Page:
Joint CAN-CSC Submission to the Talanoa Dialogue on Shipping, April 2018

If the shipping sector were a country, it would have the 7th largest CO2 emissions in the world. Official IMO projections suggest that without further action shipping emissions will increase by 50-250% by 2050. On this basis shipping could be responsible for 17% of all emissions by 2050. This points to how critical it is for shipping to contribute its fair share towards achievement of the 1.5°C goal. To be in line with the goals of the Paris agreement, annual emissions must be peaked in the immediate future and quickly reduced thereafter.

An important first step in the road to creating a decarbonized fleet is a clear political commitment to do so in an appropriate time frame, meaning absolute emission will have to drop to zero by 2050 at the latest. In addition to agreeing to decarbonise by mid-century, immediate measures will be needed to peak emissions in the short term including regulating ship speed - slow steaming - and strengthening the Energy Efficiency Design Index (EEDI). Following the establishment of short term measures, longer term measures will be needed to establish an effective carbon price for the sector, including a maritime fund. Any ambition gap left behind after the IMO has acted will need to be filled by states, acting either nationally, bilaterally or regionally.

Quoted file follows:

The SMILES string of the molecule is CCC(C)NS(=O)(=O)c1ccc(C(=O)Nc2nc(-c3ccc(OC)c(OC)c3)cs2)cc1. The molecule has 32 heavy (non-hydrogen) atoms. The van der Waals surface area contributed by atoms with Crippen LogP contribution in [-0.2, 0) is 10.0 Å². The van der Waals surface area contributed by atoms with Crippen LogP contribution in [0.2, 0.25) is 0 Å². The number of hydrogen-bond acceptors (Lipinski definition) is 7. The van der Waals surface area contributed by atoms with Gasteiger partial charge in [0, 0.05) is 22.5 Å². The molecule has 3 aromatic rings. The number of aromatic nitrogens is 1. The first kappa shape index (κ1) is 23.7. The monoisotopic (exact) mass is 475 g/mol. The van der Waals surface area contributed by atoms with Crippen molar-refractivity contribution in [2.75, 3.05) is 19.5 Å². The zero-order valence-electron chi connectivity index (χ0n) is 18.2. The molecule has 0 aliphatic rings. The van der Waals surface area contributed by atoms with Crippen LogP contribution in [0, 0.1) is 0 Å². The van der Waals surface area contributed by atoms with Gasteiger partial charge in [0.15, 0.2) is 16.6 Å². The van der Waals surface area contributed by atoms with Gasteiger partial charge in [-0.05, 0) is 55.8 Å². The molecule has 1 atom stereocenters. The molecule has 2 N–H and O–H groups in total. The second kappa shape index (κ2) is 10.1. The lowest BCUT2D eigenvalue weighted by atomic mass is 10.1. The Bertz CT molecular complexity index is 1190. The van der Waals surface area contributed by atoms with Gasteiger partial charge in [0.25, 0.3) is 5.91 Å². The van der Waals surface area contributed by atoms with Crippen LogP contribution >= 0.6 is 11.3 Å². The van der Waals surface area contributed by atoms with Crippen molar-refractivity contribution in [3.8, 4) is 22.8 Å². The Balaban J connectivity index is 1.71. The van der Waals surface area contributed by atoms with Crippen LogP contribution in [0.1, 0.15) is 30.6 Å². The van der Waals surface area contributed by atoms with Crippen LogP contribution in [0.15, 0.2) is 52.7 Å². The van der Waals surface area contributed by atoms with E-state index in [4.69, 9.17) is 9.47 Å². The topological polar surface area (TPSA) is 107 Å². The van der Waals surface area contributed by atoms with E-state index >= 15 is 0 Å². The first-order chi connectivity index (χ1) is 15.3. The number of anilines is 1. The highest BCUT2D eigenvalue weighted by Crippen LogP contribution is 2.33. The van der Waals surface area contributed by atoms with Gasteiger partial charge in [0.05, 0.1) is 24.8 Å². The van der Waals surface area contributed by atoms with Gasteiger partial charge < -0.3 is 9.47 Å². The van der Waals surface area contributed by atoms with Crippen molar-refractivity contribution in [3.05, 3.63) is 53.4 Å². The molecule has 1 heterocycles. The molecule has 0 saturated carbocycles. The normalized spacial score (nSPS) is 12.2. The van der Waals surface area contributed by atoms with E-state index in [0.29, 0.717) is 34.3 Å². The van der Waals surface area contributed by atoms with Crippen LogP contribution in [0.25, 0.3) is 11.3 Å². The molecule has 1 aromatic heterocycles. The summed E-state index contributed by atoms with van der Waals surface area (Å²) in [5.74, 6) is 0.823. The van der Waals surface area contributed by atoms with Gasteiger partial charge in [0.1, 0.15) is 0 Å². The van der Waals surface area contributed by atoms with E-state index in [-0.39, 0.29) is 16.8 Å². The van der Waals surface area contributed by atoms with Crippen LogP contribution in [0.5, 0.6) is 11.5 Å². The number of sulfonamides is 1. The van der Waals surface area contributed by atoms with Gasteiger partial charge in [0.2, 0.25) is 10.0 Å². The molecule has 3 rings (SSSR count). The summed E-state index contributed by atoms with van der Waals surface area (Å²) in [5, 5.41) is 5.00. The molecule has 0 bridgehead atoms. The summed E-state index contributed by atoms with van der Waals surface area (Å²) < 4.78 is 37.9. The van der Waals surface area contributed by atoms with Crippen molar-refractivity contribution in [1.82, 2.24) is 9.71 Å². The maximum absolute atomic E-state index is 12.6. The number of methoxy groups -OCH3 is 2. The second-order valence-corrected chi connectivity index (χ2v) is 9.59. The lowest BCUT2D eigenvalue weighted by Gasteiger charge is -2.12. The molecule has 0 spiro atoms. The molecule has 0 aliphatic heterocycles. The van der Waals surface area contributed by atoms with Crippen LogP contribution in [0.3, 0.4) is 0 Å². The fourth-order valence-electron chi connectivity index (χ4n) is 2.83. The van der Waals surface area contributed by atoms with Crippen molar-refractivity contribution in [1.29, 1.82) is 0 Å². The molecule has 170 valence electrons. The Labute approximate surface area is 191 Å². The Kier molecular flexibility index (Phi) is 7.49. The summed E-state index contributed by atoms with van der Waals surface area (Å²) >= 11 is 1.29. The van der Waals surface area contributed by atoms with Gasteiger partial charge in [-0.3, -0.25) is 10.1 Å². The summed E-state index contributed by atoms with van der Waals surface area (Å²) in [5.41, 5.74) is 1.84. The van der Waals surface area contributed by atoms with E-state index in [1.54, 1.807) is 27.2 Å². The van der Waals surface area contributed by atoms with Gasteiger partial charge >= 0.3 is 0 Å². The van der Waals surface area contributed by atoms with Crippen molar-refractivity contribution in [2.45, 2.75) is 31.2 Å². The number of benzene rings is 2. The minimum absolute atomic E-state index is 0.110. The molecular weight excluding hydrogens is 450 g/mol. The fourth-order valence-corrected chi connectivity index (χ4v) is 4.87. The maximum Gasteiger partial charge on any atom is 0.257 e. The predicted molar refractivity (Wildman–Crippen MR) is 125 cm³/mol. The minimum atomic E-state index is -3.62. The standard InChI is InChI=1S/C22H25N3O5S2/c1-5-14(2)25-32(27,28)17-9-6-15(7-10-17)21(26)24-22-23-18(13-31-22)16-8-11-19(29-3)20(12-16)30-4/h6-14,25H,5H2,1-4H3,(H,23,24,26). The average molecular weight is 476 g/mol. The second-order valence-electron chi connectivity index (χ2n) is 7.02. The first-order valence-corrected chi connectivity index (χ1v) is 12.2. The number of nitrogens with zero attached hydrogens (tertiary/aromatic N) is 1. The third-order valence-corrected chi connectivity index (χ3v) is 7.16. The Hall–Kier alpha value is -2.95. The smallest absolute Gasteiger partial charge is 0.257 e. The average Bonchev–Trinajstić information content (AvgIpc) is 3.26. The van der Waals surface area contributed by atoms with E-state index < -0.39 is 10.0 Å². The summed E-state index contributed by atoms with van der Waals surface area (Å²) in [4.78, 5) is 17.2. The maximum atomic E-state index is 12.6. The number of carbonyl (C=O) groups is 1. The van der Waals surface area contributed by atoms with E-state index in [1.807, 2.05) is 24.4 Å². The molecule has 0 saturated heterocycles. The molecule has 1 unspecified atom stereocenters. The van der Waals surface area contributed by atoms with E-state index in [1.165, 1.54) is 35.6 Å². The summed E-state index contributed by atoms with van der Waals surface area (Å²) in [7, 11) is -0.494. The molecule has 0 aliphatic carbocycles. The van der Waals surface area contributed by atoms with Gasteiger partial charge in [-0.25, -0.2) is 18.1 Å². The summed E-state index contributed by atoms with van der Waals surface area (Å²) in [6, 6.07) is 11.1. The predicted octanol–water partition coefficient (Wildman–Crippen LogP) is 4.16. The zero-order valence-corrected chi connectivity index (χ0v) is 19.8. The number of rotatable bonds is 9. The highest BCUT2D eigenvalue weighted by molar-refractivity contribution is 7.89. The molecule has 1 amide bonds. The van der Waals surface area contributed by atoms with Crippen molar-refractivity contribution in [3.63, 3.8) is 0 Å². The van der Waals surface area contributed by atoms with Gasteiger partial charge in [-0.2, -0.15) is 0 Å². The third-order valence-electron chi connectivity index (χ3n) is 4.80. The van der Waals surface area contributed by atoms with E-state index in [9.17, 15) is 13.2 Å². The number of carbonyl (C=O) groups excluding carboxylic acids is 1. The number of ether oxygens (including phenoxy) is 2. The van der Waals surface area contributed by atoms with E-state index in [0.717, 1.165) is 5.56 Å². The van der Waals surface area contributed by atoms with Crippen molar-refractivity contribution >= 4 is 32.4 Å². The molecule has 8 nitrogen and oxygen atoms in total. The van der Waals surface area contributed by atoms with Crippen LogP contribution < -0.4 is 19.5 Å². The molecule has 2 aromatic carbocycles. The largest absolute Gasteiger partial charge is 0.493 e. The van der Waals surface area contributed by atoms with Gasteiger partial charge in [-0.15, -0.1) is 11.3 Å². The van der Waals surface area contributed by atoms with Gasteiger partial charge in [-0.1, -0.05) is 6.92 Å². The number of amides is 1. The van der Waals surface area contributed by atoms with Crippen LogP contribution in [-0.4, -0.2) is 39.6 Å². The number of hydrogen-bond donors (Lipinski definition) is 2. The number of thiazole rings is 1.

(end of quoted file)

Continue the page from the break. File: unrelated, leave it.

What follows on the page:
Joint CAN-ICSA Submission to the Talanoa Dialogue on Aviation, April 2018



The aviation sector is a top-ten global emitter whose emissions are expected to rise dramatically by mid-century. Under current scenarios, the aviation sector could emit 56 GtCO2 over the period 2016-2050, or one-quarter of the remaining carbon budget.1 It is critical that the global aviation sector contribute its fair share towards achieving a 1.5°C future. Aviation, therefore, needs to immediately start to reduce its in-sector emissions, then rapidly reduce its emissions and fully decarbonize toward the second half of this century. In addition to the sector’s CO2 emissions, aviation’s non-CO2 effects need to be addressed. Aviation emissions are 2.1% of the global share, but when non-CO2 effects are included, aviation contributes an estimated 4.9% to the global warming problem. Hence, the global aviation sector must have both zero CO2 emissions and zero non-CO2 effects on the climate by the end of the century.

National governments, subnational governments, the aviation industry, international institutions, the private sector, and civil society must do more to harness viable technological and policy solutions to sharply reduce the sector’s emissions by 2050 and fully decarbonize within the second half of the century. While current policy measures set by governments are a step forward to addressing aviation’s runaway emissions, they are woefully insufficient to achieve necessary levels of deep decarbonization within the sector.

While many stakeholders have a role to play in the aviation industry’s decarbonization, bold government action will, in the end, define whether the aviation sector is able to contribute its fair share to ensure a 1.5°C future. A methodical next step for governments—at the subnational, national, regional and international level—is to set long-term decarbonization pathways for aviation that are compatible with the Paris Agreement and a roadmap to adhere to these pathways. The elements of a roadmap for aviation’s decarbonization include: